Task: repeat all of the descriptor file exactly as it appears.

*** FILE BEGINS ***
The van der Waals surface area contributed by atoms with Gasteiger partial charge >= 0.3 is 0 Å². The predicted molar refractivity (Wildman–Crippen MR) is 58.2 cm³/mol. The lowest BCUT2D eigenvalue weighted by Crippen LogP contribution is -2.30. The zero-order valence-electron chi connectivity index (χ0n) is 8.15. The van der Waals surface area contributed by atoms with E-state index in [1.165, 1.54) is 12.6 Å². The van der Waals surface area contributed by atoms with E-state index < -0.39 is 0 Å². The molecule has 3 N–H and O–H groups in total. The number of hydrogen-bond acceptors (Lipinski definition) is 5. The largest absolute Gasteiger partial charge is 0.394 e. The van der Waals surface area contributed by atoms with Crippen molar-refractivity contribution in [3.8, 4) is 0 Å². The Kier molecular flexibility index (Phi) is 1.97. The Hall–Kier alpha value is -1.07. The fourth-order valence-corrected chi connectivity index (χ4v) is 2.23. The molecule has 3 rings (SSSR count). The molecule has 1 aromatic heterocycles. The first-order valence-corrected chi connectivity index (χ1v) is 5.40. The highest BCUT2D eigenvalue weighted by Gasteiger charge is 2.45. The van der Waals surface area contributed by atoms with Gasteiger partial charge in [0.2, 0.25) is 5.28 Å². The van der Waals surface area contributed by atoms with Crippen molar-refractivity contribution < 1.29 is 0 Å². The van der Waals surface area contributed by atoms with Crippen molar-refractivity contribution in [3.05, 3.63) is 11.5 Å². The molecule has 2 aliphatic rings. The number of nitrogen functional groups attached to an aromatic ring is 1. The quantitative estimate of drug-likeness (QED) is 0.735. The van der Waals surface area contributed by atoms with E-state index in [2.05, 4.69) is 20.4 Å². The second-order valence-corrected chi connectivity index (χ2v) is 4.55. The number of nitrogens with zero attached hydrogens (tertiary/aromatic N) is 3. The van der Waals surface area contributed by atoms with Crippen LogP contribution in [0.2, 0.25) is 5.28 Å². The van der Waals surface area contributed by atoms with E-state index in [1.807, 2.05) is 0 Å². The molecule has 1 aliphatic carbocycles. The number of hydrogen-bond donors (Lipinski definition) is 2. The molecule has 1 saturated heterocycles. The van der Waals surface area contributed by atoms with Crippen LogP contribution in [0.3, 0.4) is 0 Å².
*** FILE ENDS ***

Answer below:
The van der Waals surface area contributed by atoms with Gasteiger partial charge >= 0.3 is 0 Å². The predicted molar refractivity (Wildman–Crippen MR) is 58.2 cm³/mol. The lowest BCUT2D eigenvalue weighted by Crippen LogP contribution is -2.30. The zero-order valence-electron chi connectivity index (χ0n) is 8.15. The van der Waals surface area contributed by atoms with E-state index in [1.165, 1.54) is 12.6 Å². The van der Waals surface area contributed by atoms with E-state index < -0.39 is 0 Å². The molecule has 3 N–H and O–H groups in total. The number of hydrogen-bond acceptors (Lipinski definition) is 5. The largest absolute Gasteiger partial charge is 0.394 e. The van der Waals surface area contributed by atoms with Crippen molar-refractivity contribution in [3.8, 4) is 0 Å². The Kier molecular flexibility index (Phi) is 1.97. The Hall–Kier alpha value is -1.07. The fourth-order valence-corrected chi connectivity index (χ4v) is 2.23. The molecule has 3 rings (SSSR count). The molecule has 1 aromatic heterocycles. The first-order valence-corrected chi connectivity index (χ1v) is 5.40. The highest BCUT2D eigenvalue weighted by Gasteiger charge is 2.45. The van der Waals surface area contributed by atoms with Gasteiger partial charge in [0.2, 0.25) is 5.28 Å². The van der Waals surface area contributed by atoms with Crippen molar-refractivity contribution < 1.29 is 0 Å². The van der Waals surface area contributed by atoms with Crippen molar-refractivity contribution in [3.05, 3.63) is 11.5 Å². The molecule has 2 aliphatic rings. The number of nitrogen functional groups attached to an aromatic ring is 1. The quantitative estimate of drug-likeness (QED) is 0.735. The van der Waals surface area contributed by atoms with E-state index in [2.05, 4.69) is 20.4 Å². The second-order valence-corrected chi connectivity index (χ2v) is 4.55. The number of nitrogens with zero attached hydrogens (tertiary/aromatic N) is 3. The van der Waals surface area contributed by atoms with Crippen LogP contribution in [0.2, 0.25) is 5.28 Å². The van der Waals surface area contributed by atoms with E-state index in [1.807, 2.05) is 0 Å². The molecule has 1 aliphatic carbocycles. The number of hydrogen-bond donors (Lipinski definition) is 2. The molecule has 1 saturated heterocycles. The van der Waals surface area contributed by atoms with Crippen LogP contribution in [0.3, 0.4) is 0 Å².